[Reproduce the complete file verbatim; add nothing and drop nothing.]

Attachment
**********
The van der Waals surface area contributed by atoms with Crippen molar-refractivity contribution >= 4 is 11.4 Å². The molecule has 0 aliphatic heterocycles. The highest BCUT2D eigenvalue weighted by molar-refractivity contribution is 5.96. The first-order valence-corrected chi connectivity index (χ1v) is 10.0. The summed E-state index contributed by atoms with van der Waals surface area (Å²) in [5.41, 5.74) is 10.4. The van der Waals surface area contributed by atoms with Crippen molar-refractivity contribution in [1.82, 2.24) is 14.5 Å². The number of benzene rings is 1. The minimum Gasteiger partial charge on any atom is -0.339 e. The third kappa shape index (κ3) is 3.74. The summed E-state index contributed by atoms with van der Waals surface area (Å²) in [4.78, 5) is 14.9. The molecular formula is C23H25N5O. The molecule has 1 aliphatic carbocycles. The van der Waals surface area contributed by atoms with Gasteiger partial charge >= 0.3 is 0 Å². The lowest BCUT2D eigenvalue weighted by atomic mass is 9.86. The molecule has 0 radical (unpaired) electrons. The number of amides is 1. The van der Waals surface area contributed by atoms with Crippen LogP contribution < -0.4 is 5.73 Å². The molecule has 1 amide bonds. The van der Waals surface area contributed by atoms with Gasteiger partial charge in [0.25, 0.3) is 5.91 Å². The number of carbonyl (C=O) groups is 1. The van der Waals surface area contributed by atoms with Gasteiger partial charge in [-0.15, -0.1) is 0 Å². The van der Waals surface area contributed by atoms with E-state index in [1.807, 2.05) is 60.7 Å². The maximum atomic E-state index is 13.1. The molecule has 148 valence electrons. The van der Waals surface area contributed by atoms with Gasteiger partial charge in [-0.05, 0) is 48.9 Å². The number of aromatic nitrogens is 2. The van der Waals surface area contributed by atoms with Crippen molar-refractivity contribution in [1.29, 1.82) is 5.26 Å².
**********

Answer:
The van der Waals surface area contributed by atoms with Crippen molar-refractivity contribution >= 4 is 11.4 Å². The molecule has 0 aliphatic heterocycles. The highest BCUT2D eigenvalue weighted by molar-refractivity contribution is 5.96. The first-order valence-corrected chi connectivity index (χ1v) is 10.0. The summed E-state index contributed by atoms with van der Waals surface area (Å²) in [5.41, 5.74) is 10.4. The van der Waals surface area contributed by atoms with Crippen molar-refractivity contribution in [1.82, 2.24) is 14.5 Å². The number of benzene rings is 1. The minimum Gasteiger partial charge on any atom is -0.339 e. The third kappa shape index (κ3) is 3.74. The summed E-state index contributed by atoms with van der Waals surface area (Å²) in [4.78, 5) is 14.9. The molecular formula is C23H25N5O. The molecule has 1 aliphatic carbocycles. The van der Waals surface area contributed by atoms with Gasteiger partial charge >= 0.3 is 0 Å². The lowest BCUT2D eigenvalue weighted by atomic mass is 9.86. The molecule has 0 radical (unpaired) electrons. The number of amides is 1. The van der Waals surface area contributed by atoms with Crippen LogP contribution < -0.4 is 5.73 Å². The molecule has 1 amide bonds. The van der Waals surface area contributed by atoms with Gasteiger partial charge in [0.25, 0.3) is 5.91 Å². The number of carbonyl (C=O) groups is 1. The van der Waals surface area contributed by atoms with Gasteiger partial charge in [-0.15, -0.1) is 0 Å². The van der Waals surface area contributed by atoms with E-state index in [1.807, 2.05) is 60.7 Å². The maximum atomic E-state index is 13.1. The molecule has 148 valence electrons. The van der Waals surface area contributed by atoms with Gasteiger partial charge in [-0.05, 0) is 48.9 Å². The number of aromatic nitrogens is 2. The van der Waals surface area contributed by atoms with Crippen molar-refractivity contribution in [1.29, 1.82) is 5.26 Å².